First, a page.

I don’t think Jay Leno had a 2003 HUMMER H2 in mind when he gave me permission to start buying cars again. I’m sure some will question my sanity even more than usual by this purchase decision — especially since I sold the best SUV in the world, my 1999 Toyota Land Cruiser, in order to afford this Tonka yellow monstrosity. Still, I stand by my purchase decision — and I’m not even the least bit embarrassed.
Unlike a lot of my purchases, which happen by accident, I was actually seeking out the cheapest running HUMMER H2 available for sale in the USA. I personally feel the H2 is a misunderstood future classic, admittedly built during a low-point in General Motors’ history — but design and concept-wise, well ahead of its time. Since I had very limited firsthand experience with the H2 to make these assumptions, I thought it would be smart to add a well-worn example to my prestigious collection — and probably drop the property values of the entire neighborhood with my tacky choice in the driveway.
Back in 2003, my father was one of the first people in Kansas to take delivery of the all-new H2 — and he kept it all of two weeks. He had ordered it based on photos, assuming it would drive similarly to his GMC Yukon Denali — but he was very disappointed with the poor ride quality, visibility and third row seating that was chopped in half, thanks to the massive, interior-mounted full-sized spare. The fact that it was too tall for the garage was the final straw, so he quickly traded it for a Cadillac Escalade. I remember being a very disappointed 16 year old.
Flash forward 16 years, and the HUMMER H2 held its value much better than a comparable Denali or Escalade, since you can’t buy a new HUMMER anymore. While Denali and Escalade models have continued to thrive, the HUMMER brand died a very embarrassing death during General Motors’ bankruptcy in 2010. The great recession and $4-per-gallon gasoline were obvious factors contributing to the failure of this $60,000 SUV that got 10 miles per gallon — but there was also a massive shift in brand perception. The H2 was once the coolest, must-have vehicle for your feature segment on "MTV Cribs" — but then, seemingly overnight, it became a vilified symbol of American excess.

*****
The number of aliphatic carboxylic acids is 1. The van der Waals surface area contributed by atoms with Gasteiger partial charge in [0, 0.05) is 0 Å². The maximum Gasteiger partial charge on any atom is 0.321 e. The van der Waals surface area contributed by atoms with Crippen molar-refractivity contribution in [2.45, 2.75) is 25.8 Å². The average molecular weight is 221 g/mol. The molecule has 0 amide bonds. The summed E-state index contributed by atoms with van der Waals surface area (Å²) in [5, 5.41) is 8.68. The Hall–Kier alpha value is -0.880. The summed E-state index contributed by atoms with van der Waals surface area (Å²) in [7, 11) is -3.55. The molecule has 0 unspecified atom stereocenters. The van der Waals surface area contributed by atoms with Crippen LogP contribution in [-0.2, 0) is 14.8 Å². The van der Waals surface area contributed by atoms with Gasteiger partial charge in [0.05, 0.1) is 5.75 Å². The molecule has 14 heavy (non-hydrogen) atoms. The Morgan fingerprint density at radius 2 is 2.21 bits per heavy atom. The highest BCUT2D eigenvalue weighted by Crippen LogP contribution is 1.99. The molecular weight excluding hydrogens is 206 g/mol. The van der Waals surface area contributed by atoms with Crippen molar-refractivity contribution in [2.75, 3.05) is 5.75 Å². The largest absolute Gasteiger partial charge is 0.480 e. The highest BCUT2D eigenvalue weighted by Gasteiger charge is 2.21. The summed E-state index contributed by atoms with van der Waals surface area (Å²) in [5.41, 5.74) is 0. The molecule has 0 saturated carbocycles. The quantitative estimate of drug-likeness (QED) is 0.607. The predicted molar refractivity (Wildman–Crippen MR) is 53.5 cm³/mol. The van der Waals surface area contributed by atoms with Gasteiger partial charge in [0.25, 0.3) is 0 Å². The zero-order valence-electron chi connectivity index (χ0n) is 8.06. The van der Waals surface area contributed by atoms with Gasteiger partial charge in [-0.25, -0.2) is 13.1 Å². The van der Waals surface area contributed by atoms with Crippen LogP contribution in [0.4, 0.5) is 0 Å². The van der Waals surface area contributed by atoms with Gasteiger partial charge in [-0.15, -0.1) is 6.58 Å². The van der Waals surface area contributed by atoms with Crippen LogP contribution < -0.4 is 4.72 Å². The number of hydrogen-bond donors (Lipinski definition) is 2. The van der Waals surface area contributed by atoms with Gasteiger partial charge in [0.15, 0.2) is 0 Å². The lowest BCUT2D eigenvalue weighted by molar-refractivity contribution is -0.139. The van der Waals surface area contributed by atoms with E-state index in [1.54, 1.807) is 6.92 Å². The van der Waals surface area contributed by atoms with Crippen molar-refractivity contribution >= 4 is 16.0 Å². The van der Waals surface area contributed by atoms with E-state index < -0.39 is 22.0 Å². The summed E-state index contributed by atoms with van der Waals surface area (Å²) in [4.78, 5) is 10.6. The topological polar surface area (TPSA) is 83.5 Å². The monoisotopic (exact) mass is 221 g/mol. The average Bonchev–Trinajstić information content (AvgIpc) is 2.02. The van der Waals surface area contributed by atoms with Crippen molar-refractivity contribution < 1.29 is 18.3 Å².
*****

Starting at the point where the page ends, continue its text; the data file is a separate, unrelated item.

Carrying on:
Of course, it’s easy to look at the H2 today and make fun of its excessive plastic panels on the outside, making it a caricature of the original HUMMER — as well as all the cheap-looking hard plastics throughout the interior. The visibility is also awful, the 10 second 0-to-60 mph time is even more awful, and the gas mileage is beyond awful — but in my opinion, it’s not a bad vehicle. For off-road credibility, it has 10 inches of ground clearance, skid plates and good approach and departure angles. It’s equipped with the 6.0-liter Vortec V8, which is one of the most durable engines ever to come out of General Motors — and mine is certainly a testament to that fact, as it’s still running great at 195,000 miles.
Now when I say great, I mean it’s running great-ish. There’s obviously a pretty bad exhaust leak, and I’m not sure if the worn tires are noisy, or if it’s a bad wheel bearing –or a dying differential. The airbag warning light is on, and beyond the usual excessive wear and tear in the interior, the driver’s footwell is drenched with water. Still, these are things you would expect from a $6,200 HUMMER — and considering I bought it sight unseen from a dealer’s auction thousands of miles away, I’m surprised it wasn’t much worse.
Even with all the problems, I’m still smiling when I drive this ridiculous thing around town. SUVs of today all sort of look the same, partially for aerodynamics, which my H2 obviously lacks — but I also feel like there’s a lack of creativity. The new Kia Telluride has made such a big splash because it harkens back to an era when SUVs looked brawny — and other than the Jeep Wrangler and the Toyota 4Runner, it’s the only affordable SUV that still looks good. If this HUMMER were to make a comeback with similar styling, but with the quality of GM’s modern offerings, I feel like it would be way more successful than the original.
Obviously that will never happen, so all we have is the memory of the HUMMER brand — as well as the dwindling number of vehicles still on the road. Much like the Jeep Grand Wagoneer was a worthless dinosaur of a used car at one point, only to become expensive collector cars in recent years, I think the HUMMER H2 will eventually follow suit. It’s safe to say that nobody will ever make an SUV this ridiculous looking ever again — and given its pop culture status, decent capability and funny idiosyncrasies, it’s not hard to picture millennials coveting these beasts in the future.
My cheap H2 will certainly never be anywhere near collector quality ever again — but I’m still going to try my best to get my Tonka truck up to snuff. My mechanic, the Car Wizard, still hasn’t given it a thorough look it over yet — but I’m not too worried, since parts are still cheap and plentiful for HUMMERs. After sorting it out, we’ll see if the nostalgia and hilarity wears off once I start driving it regularly — but I know for a fact that I will never feel embarrassed to own a HUMMER H2. Not for a second … Find a Hummer H2 for sale